Some network admins have prepared
The good news is that network admins have known about 768k Day for a long time, and many have already prepared, either by replacing old routers with new gear or by making firmware tweaks to allow devices to handle global BGP routing tables that exceed even 768,000 routes.
“Yes, TCAM memory settings can be adjusted to help mitigate, and even go beyond 768k routes on some platforms, which will work if you don’t run IPv6. These setting changes require a reboot to take effect,” Troutman said.
“The 768k IPv4 route limit is only a problem if you are taking ALL routes. If you discard or don’t accept /24 routes, that eliminates half the total BGP table size.
“The organizations that are running older equipment should know this already, and have the configurations in place to limit installed prefixes. It is not difficult,” Troutman added.
“I have a telco ILEC client that is still running their network quite nicely on old Cisco 6509 SUP-720 gear, and I am familiar with others, too,” he said.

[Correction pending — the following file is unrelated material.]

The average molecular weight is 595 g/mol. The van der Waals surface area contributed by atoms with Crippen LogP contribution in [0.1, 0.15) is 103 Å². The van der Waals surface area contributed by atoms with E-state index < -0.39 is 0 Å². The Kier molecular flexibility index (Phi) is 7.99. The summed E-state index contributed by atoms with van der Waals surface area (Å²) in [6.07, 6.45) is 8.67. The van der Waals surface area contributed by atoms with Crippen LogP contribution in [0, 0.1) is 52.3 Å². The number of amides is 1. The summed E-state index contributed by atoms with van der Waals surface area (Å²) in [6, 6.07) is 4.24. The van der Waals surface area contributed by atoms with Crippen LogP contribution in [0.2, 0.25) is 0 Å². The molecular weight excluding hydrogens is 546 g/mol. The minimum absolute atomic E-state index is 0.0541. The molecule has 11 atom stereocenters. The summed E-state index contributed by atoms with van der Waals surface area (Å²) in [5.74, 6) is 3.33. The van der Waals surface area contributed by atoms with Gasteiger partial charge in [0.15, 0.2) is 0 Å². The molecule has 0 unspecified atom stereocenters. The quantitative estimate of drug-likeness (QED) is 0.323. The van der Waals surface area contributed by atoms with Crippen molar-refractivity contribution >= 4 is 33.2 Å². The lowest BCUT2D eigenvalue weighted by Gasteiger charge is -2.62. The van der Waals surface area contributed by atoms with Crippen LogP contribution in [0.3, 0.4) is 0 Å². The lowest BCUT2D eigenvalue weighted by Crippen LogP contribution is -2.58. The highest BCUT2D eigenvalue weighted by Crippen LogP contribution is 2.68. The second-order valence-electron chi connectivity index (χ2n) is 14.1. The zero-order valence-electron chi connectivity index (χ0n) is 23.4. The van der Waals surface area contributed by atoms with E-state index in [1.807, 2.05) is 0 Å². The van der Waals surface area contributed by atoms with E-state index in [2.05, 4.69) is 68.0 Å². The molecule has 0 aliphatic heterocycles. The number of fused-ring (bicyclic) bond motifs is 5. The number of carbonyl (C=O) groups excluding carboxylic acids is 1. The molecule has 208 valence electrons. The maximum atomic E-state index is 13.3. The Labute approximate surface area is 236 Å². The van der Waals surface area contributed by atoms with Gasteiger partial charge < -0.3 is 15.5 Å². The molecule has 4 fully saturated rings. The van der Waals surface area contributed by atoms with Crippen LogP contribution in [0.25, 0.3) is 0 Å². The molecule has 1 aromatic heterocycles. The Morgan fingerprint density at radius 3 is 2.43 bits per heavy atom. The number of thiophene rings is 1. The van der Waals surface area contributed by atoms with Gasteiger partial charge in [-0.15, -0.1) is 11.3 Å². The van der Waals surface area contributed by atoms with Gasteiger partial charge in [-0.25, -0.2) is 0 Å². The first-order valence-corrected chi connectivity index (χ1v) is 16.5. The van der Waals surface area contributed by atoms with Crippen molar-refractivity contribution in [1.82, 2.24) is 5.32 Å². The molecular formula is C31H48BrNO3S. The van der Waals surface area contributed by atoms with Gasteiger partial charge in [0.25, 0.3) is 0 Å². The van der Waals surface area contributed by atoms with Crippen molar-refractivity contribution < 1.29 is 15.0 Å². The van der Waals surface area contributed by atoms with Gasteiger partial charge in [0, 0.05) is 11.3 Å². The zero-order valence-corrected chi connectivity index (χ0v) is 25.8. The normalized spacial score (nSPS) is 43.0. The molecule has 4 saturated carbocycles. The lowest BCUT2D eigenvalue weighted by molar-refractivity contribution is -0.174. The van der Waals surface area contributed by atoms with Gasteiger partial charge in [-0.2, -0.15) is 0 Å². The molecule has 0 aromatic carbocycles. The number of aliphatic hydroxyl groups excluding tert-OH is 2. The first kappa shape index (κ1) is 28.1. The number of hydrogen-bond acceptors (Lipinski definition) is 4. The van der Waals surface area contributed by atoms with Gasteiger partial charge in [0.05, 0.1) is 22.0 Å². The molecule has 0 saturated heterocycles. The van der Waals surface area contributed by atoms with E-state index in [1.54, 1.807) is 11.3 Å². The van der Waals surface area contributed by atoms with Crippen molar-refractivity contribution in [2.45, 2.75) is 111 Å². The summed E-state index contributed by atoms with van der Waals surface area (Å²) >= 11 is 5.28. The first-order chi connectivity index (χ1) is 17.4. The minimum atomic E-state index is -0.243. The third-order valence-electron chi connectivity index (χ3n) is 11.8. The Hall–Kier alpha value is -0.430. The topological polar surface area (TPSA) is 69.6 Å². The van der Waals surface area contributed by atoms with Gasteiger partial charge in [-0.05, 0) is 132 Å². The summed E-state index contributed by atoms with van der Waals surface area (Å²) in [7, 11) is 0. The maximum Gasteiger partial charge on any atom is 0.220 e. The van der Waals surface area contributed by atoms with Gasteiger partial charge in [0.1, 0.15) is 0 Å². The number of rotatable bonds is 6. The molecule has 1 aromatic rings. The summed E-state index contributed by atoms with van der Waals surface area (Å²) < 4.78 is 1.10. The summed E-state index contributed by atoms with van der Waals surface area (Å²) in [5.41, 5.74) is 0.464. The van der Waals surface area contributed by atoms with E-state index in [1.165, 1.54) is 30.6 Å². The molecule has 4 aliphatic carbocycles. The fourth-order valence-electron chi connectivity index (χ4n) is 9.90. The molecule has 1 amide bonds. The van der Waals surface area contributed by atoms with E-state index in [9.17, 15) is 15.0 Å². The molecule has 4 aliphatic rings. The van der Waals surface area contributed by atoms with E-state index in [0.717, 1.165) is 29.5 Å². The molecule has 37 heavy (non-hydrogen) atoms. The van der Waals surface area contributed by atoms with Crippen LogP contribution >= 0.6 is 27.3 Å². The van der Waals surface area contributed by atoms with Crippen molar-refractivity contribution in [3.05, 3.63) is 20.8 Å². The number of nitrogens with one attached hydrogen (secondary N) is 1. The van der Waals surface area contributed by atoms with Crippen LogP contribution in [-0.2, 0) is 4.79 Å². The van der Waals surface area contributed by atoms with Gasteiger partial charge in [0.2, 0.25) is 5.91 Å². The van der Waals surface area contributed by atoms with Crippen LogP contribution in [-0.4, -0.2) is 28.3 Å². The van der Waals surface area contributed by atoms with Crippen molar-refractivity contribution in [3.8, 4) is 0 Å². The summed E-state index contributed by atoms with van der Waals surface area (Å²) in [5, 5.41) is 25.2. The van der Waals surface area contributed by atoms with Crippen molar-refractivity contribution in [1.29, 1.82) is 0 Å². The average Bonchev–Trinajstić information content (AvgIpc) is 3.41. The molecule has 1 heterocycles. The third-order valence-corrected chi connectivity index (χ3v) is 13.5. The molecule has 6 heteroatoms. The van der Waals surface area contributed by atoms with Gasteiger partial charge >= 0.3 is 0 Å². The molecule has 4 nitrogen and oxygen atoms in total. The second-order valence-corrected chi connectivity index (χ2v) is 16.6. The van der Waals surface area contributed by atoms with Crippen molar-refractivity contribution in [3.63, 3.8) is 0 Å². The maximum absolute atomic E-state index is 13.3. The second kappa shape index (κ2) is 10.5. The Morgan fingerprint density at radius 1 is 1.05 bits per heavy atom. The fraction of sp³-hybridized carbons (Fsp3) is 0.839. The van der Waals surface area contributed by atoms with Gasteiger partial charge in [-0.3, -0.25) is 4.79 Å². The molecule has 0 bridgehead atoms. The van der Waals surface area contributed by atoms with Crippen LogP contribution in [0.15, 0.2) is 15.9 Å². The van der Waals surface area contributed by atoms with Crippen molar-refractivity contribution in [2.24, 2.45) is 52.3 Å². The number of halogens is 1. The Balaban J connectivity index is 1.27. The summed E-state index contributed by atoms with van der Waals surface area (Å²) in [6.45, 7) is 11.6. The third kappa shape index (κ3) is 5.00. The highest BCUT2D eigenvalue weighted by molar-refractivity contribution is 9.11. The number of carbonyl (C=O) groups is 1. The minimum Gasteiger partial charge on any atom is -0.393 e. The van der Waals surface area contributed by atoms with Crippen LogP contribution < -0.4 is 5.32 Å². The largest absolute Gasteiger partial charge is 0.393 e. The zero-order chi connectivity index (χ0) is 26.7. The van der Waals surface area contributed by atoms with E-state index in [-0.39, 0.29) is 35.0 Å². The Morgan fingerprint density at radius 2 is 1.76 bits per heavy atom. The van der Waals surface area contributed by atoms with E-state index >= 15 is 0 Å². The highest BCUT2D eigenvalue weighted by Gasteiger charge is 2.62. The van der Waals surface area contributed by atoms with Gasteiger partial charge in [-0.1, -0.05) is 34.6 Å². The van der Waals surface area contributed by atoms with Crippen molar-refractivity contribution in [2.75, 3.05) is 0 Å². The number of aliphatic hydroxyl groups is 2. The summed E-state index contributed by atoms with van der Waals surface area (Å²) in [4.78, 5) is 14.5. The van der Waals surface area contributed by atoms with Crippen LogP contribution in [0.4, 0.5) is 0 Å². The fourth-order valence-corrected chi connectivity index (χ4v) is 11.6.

The trick, according to Troutman, is to have ISPs and other network operators using older gear point all their outbound traffic for /24 routes to upstream transit providers, which are most likely running modern gear and will pick it up for their clients.
“If you are affected by 768k you know and have known and done everything you can already,” Glenn said, describing industry efforts to prepare for 768k Day.
Right now, it’s impossible to know how many routers and networks will be impacted on 768k Day, as there’s no Shodan search query that can give us the number and location of vulnerable routers.